After his surprise removal from the Department of Health and Human Services’ (HHS’) Biomedical Advanced Research and Development Authority (BARDA)—a key agency partnered with pharma companies on COVID-19 drugs, vaccines and diagnostics—former Director Rick Bright is alleging whistleblower retaliation by HHS leadership.
In an 89-page complaint published by The New York Times, Bright says he was “involuntarily removed” from his BARDA position on April 20 by Assistant Secretary for Preparedness and Response Robert Kadlec, M.D., who was taking orders from HHS Secretary Alex Azar.
Early in the COVID-19 pandemic, the former BARDA director tried to “ensure that the U.S. government dedicated the appropriate resources and expert personnel to combat this deadly virus,” the complaint says. In response, HHS “political leadership leveled baseless criticisms against him,” he alleges.
Things took a turn for worse in a dispute over chloroquine and hydroxychloroquine, drugs that President Donald Trump has hyped without adequate trial evidence supporting their use in the COVID-19 fight. Bright had “objections and resistance to funding potentially dangerous drugs promoted by those with political connections and by the administration itself,” the complaint says.
As the president and others touted the decades-old meds as a potential “game-changer,” Bright was pushing back behind the scenes. The drugs lacked “scientific merit” and were “imported from factories in Pakistan and India that had not been inspected by the FDA,” the complaint says.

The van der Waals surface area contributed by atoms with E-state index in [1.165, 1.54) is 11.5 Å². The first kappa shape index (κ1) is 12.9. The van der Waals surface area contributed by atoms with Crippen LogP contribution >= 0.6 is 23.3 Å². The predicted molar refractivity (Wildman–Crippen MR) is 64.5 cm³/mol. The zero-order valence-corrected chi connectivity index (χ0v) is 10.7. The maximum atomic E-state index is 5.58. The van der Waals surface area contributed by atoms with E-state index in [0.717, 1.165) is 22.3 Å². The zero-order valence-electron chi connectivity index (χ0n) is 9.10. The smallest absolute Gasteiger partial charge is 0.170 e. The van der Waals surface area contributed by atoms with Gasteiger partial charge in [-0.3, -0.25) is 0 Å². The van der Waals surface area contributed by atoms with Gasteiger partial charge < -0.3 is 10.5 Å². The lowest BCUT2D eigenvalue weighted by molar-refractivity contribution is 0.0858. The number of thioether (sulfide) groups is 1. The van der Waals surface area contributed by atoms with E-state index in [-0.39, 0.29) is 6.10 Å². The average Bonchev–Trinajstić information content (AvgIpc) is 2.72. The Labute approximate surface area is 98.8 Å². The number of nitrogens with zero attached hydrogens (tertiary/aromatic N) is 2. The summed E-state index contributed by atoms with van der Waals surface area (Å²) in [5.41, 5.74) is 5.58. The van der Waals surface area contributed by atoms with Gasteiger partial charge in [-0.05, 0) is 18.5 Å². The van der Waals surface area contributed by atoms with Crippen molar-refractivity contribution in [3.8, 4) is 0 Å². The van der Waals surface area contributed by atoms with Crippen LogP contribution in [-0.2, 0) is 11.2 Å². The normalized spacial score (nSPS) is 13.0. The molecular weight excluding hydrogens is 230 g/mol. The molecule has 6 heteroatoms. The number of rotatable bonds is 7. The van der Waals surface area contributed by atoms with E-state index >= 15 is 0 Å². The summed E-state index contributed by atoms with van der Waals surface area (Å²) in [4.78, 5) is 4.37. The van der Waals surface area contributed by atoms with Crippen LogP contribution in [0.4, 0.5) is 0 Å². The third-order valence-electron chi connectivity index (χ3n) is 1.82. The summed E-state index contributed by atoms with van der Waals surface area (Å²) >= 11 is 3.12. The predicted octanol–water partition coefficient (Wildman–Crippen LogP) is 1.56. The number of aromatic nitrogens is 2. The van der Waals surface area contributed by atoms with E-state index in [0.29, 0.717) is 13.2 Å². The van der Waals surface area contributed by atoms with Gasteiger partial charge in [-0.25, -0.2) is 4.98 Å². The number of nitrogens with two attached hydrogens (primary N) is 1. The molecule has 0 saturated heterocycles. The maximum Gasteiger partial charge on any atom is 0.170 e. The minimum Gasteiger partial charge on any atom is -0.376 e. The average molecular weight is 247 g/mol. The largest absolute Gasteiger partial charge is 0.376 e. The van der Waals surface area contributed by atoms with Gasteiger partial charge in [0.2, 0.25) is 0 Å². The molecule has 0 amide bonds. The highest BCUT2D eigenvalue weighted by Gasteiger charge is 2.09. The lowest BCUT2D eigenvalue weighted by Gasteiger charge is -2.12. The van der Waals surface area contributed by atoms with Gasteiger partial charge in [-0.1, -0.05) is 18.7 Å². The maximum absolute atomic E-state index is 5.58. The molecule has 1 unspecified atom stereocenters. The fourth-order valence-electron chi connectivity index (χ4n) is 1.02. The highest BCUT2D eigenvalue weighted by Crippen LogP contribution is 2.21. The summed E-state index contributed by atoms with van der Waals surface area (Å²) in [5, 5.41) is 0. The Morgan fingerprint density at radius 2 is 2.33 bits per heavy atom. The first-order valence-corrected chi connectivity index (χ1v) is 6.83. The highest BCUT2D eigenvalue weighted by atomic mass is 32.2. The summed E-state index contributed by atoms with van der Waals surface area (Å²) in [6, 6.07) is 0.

The former BARDA chief was contacted by a journalist reporting on the subject, and Bright decided to corroborate the reporting under a “moral obligation to the American public.” That may have been the last straw, according to the complaint.
“HHS leadership, including Secretary Azar and Dr. Kadlec, were already gunning for Dr. Bright’s removal because of other issues he had raised about fraud, waste, and abuse, but they chose to remove him as BARDA Director within days of publication of the article about chloroquine because they suspected that he was the source,” the complaint says.
Last month, an HHS spokesperson told FiercePharma Bright’s transfer to a new public-private partnership called ACTIV was “part of a bold plan to accelerate the development and deployment of novel point-of-care testing platforms.” On Tuesday, she said Bright was “entrusted to spend upwards of $ 1 billion to advance that effort.”
“We are deeply disappointed that he has not shown up to work on behalf of the American people and lead on this critical endeavor,” she added.
With his complaint, Bright is asking for the U.S. Office of Special Counsel to put him back in his BARDA role and conduct a “full investigation.”